In the last several weeks, I have seen three specific situations on social media regarding children with autism in stressful situations who needed assistance and received it from a caring individual.

One story involved a young boy with autism who was struggling at Disneyland when it became his turn to have a picture with Snow White. “Brody” had been waiting in line for a picture with Snow White. When it was his turn for the picture he, in his mother’s words, became “overwhelmed” and in the author’s words had a “meltdown” and didn’t want anything to do with the picture. The woman portraying the character Snow White seemed to know what to do and walked around with him and comforted him until he felt better.

A similar story in Tennessee from August explains how a school resource officer helped to comfort another young boy with autism on his first day of school. When “Kadin” was having trouble transitioning to a new school, they officer knelt on the floor next to him and gave him a hug.

The third story was probably the most popular, and my favorite, because it involved one child helping another in the most simple, yet heartfelt way. The situation occurred when an 8-year-old boy in Kansas saw a classmate crying on the first day of school. For no other reason than just pure compassion, he walked over to the crying child took his hand and walked him into school.

In each of these situations, the moments of compassion were captured on film by the children’s mothers. These are mothers who have probably watched their children respond similarly in other stressful situations without the same outcome. They most likely were anxious themselves as they watched their children struggle wondering how their stress would be perceived or treated.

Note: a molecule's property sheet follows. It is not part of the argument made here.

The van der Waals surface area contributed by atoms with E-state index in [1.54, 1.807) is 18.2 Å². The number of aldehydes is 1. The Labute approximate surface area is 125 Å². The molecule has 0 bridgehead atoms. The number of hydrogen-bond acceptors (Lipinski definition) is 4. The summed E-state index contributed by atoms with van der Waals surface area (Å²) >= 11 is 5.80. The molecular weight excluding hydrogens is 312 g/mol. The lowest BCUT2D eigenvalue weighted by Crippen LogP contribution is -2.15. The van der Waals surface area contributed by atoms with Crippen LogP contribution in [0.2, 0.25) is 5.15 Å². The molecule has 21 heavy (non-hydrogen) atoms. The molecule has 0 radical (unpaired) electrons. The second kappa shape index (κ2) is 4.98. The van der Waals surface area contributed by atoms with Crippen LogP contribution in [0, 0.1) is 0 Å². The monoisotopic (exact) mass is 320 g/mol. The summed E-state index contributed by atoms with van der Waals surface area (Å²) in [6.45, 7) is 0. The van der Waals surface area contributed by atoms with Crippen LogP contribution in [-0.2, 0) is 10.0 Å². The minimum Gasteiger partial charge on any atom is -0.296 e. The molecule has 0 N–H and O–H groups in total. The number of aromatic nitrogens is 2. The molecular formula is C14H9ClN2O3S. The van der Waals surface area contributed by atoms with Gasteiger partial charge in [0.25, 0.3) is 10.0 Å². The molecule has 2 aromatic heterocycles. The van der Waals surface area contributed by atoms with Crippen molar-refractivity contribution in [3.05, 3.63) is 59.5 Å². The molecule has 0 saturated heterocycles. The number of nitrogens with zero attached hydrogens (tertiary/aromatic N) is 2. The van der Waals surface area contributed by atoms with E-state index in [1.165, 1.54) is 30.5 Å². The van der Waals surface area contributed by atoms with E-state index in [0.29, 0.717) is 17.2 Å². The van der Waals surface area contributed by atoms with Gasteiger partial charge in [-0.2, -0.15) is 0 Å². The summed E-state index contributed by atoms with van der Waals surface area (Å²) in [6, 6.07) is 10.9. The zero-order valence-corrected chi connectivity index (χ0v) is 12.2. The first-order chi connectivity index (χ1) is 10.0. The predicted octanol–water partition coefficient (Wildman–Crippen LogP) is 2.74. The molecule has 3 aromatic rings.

Each mother stated, in their own way, how the compassion from a stranger made a huge difference to their child. Obviously it is a popular notion because each of the stories I cited, appeared not only on social media but made national news.

I hope that every time we like or share these stories on social media, we are also being reminded of how we respond to similar situations. For example, when we are in line at the store and see a mother struggling with a crying child, do we react with judgment or empathy? Do we assume the child is spoiled or the mother weak or do we open ourselves up to the possibility that this child is in sensory overload and the parent is trying to teach self-management skills?

Kindness is one of the easiest things we can teach our children. Teaching kindness does not require a tuition or a textbook; there is no memorization involved or test at the end. Teaching kindness happens by example. I really don’t think that 8-year-old who took his crying classmate’s hand had any special tutoring on how to identify someone in need and respond.

Aesop said “No act of kindness, no matter how small, is ever wasted.” Let’s continue to like and share and celebrate the good deeds of others, but not forget to show our children these same examples. There is a population of individuals with disabilities and their families who will forever be grateful.

Finding Best Buddies in High School

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